Summer Retreat

We held a three-week Summer Retreat at Lake Tahoe’s Carnelian Bay, starting on July 7, 2013. During the Retreat, we brought together the Project Leaders, three post-doctoral fellows, and six visitors from philosophy, neuroscience, and psychology to collaborate and critically engage each other in an informal, largely unstructured setting. Each visitor spent 2–3 days with us to discuss works in progress and explore interdisciplinary connections among our respective research projects, with the aim of developing avenues for future research. During their visits, we conducted video interviews with each of our visitors, the results of which can be found here.

Our visitors included:

  • James Blair. Chief of the Unit on Affective Cognitive Neuroscience, National Institute of Mental Health, USA. His research concerns neuro-cognitive systems mediating affect in mood and anxiety disorders, and psychopathy.
  • Jorge Moll. Head of the LABS-D’Or Center for Neuroscience in Rio de Janeiro, Brazil; Investigator, Cognitive and Behavioral Neuroscience Unit. His research examines human emotion, social behavior, and morality, including neural basis for altruism, neurogenetics and cognitive neuroscience of psychopathy, and psychological and neural bases for moral sentiments, attachment, and identity.
  • Elijah Millgram. E. E. Ericksen Professor of Philosophy at the University of Utah. His research concerns the theory of rationality, including both theoretical and practical rationality and the relationships between them.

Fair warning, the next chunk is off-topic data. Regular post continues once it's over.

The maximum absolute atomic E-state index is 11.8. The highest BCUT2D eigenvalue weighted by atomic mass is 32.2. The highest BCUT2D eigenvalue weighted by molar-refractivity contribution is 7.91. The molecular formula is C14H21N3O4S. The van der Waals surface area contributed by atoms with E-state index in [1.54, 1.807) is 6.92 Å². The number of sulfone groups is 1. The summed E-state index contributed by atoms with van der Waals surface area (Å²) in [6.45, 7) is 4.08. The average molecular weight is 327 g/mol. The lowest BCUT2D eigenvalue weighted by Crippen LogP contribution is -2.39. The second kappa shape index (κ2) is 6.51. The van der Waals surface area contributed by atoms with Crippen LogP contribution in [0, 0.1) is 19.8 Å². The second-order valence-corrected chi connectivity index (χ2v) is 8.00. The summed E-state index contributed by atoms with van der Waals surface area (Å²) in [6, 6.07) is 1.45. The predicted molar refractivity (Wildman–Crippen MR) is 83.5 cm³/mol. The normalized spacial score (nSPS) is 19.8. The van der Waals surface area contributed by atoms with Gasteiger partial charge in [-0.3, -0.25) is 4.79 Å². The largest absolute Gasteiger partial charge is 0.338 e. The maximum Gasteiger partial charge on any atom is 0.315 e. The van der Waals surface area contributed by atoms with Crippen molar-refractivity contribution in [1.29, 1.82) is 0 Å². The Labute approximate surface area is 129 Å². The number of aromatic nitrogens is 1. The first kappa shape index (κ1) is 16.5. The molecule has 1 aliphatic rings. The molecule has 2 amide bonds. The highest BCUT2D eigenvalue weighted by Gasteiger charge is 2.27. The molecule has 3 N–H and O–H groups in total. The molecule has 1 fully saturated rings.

• Andrea Westlund. Associate Professor of Philosophy at UW-Milwaukee. Her research examines the moral psychology of friendship and love, with a particular focus on personal autonomy, joint deliberation, and the formation of shared interests and identities.
  • Katherine Rankin. Associate Professor of Neurology at University of California, San Francisco and Neuropsychologist at the UCSF Memory and Aging Center. Her research program specializes in examining the neurologic basis for social and emotional behavior, particularly focusing on how these change in patients with neurodegenerative disease.
  • William Seeley. Associate Professor of Neurology at the University of California, San Francisco. Dr. Seeley specializes in behavioral neurology, especially caring for patients with neurodegenerative disease, and his research focuses on anatomical vulnerability in frontotemporal dementia and Alzheimer’s disease.